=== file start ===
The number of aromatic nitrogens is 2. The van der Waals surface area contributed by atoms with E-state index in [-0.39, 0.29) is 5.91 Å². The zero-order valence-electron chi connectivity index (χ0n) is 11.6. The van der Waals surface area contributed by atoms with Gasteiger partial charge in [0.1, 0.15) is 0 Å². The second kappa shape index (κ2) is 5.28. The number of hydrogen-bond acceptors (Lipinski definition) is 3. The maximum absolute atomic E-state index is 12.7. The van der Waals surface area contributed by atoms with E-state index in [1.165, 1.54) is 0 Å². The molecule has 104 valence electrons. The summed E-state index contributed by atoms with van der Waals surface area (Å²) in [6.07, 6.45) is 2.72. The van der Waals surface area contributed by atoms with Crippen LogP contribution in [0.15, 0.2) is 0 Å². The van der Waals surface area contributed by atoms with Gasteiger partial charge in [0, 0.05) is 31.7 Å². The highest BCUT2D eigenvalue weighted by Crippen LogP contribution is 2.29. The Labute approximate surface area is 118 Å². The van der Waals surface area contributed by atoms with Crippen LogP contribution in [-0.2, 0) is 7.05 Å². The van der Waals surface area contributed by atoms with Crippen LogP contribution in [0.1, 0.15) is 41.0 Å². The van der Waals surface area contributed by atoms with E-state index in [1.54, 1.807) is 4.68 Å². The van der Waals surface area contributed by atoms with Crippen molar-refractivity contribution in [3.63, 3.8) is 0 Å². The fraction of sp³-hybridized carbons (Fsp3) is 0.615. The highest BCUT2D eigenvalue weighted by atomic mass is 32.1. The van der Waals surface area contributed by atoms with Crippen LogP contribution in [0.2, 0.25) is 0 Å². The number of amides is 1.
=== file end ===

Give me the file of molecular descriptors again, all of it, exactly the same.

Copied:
The number of aromatic nitrogens is 2. The van der Waals surface area contributed by atoms with E-state index in [-0.39, 0.29) is 5.91 Å². The zero-order valence-electron chi connectivity index (χ0n) is 11.6. The van der Waals surface area contributed by atoms with Gasteiger partial charge in [0.1, 0.15) is 0 Å². The second kappa shape index (κ2) is 5.28. The number of hydrogen-bond acceptors (Lipinski definition) is 3. The maximum absolute atomic E-state index is 12.7. The van der Waals surface area contributed by atoms with E-state index in [1.165, 1.54) is 0 Å². The molecule has 104 valence electrons. The summed E-state index contributed by atoms with van der Waals surface area (Å²) in [6.07, 6.45) is 2.72. The van der Waals surface area contributed by atoms with Crippen LogP contribution in [0.15, 0.2) is 0 Å². The van der Waals surface area contributed by atoms with Gasteiger partial charge in [0, 0.05) is 31.7 Å². The highest BCUT2D eigenvalue weighted by Crippen LogP contribution is 2.29. The Labute approximate surface area is 118 Å². The van der Waals surface area contributed by atoms with Crippen LogP contribution in [-0.2, 0) is 7.05 Å². The van der Waals surface area contributed by atoms with Crippen LogP contribution in [0.1, 0.15) is 41.0 Å². The van der Waals surface area contributed by atoms with E-state index in [1.54, 1.807) is 4.68 Å². The van der Waals surface area contributed by atoms with Crippen molar-refractivity contribution in [3.63, 3.8) is 0 Å². The fraction of sp³-hybridized carbons (Fsp3) is 0.615. The highest BCUT2D eigenvalue weighted by atomic mass is 32.1. The van der Waals surface area contributed by atoms with Crippen LogP contribution in [0.2, 0.25) is 0 Å². The number of amides is 1.